The United States and Canada agree on joint steps to fight climate change, including cutting methane emissions from oil and gas operations. Rough Cut (no reporter narration).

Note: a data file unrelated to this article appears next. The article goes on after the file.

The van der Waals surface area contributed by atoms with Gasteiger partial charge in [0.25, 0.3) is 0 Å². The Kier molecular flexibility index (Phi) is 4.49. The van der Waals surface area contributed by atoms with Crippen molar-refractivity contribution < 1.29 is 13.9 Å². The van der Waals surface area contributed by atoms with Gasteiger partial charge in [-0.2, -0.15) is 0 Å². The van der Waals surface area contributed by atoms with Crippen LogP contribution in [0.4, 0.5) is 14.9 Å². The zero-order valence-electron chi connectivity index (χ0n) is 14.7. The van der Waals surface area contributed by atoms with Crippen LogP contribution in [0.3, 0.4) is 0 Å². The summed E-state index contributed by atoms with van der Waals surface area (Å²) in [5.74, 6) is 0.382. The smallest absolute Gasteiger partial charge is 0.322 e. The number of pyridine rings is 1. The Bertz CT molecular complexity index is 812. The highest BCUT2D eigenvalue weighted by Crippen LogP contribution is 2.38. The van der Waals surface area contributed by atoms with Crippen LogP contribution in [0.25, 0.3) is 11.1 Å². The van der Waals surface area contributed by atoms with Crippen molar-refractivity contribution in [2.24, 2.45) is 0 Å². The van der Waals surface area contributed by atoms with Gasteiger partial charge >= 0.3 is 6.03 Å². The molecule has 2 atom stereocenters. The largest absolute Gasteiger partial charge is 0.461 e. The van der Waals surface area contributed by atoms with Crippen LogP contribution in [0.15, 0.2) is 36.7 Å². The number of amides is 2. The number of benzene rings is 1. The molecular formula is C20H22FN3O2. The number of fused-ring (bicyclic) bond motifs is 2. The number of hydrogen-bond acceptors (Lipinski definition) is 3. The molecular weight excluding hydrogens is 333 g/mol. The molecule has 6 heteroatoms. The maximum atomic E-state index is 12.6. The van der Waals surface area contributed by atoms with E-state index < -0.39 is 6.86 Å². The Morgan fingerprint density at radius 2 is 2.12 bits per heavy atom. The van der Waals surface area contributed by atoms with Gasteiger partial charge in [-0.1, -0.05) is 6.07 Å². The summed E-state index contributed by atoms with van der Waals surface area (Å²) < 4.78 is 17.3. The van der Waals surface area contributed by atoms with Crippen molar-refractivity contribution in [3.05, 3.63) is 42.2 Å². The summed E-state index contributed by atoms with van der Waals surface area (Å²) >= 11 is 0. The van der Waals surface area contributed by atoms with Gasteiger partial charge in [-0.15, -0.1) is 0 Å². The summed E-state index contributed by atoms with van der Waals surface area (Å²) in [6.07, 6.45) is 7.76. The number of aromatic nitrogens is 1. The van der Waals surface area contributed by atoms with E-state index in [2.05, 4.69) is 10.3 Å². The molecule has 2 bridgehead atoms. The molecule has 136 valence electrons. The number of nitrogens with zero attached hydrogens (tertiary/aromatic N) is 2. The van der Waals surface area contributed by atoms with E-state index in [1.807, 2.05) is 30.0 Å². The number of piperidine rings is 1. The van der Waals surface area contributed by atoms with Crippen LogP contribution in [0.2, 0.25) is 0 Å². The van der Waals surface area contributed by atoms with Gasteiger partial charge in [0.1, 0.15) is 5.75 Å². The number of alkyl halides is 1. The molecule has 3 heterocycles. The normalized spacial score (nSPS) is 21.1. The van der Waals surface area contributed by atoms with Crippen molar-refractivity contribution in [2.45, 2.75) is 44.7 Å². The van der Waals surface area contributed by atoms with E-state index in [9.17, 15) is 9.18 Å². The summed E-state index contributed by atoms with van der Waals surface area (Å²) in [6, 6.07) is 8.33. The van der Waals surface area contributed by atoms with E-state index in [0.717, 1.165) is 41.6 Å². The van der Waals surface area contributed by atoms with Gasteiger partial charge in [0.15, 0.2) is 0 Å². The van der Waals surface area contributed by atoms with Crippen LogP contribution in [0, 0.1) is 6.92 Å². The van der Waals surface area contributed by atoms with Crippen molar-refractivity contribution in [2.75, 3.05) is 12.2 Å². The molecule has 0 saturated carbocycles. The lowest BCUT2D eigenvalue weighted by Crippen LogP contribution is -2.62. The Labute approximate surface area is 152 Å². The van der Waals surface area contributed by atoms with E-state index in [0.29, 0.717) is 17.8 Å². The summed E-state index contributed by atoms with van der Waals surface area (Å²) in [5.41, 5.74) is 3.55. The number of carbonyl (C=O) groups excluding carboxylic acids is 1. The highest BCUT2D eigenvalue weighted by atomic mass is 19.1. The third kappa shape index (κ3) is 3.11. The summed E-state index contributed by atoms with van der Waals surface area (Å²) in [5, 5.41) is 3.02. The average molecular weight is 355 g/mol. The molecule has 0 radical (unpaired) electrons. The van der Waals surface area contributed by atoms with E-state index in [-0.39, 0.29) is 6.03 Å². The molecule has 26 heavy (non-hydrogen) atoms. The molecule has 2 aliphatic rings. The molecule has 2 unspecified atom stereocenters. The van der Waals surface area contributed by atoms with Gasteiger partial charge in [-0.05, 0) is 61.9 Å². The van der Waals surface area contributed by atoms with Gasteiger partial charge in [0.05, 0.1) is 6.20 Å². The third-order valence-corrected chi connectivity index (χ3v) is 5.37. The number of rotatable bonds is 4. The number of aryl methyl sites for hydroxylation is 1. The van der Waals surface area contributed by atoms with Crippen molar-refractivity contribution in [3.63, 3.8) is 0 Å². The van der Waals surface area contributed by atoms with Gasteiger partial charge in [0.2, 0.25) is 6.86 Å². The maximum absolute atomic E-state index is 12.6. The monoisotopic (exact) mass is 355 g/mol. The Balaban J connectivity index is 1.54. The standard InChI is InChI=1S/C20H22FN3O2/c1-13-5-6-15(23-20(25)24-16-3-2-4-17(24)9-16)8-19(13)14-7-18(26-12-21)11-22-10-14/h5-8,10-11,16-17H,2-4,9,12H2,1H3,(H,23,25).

ROUGH CUT (no reporter narration) STORY: The United States and Canada agreed joint steps on Thursday to fight climate change, including cutting methane emissions from oil and gas operations and signing last year's Paris climate deal "as soon as feasible." The agreement was announced as Canadian Prime Minister Justin Trudeau and President Barack Obama met at the White House. Methane, which can leak from pipelines and valves, is a powerful greenhouse gas, with up to 80 times the potential of carbon dioxide to trap the planet's heat. The agreement can do "even more to protect our countries and our communities, especially in the Arctic, from climate change," Obama said during a welcoming ceremony for Trudeau. The two countries are seeking to improve relations after Obama last year rejected the Keystone XL pipeline, which was aimed at transporting heavy Canadian oil to the United States. Environmentalists had long opposed the project, which had been under review by Washington for years. Trudeau, a Liberal, had expressed qualified support for Keystone in his campaign. The project had been heavily promoted by his predecessor, Stephen Harper, a Conservative from Alberta's oil patch. On Thursday, the two countries committed to cutting emissions of methane by 40 to 45 percent below 2012 levels by 2025, to take steps to fight climate change in the Arctic, and to speed development of green technologies. The U.S. Environmental Protection Agency will begin developing regulations for methane emissions from existing oil and gas sources immediately and "will move as expeditiously as possible to complete this process," the joint agreement said. The EPA will start by collecting emissions data from oil and gas companies before embarking on a rulemaking process. "The new data show that methane emissions are substantially higher than we previously understood. So, it's time to take a closer look at regulating existing sources of methane emissions," EPA Administrator Gina McCarthy said in blog post. Meanwhile, Environment and Climate Change Canada "intends to publish an initial phase of proposed regulations by early 2017," and put in place national regulations in collaboration with provinces, territories, and indigenous groups.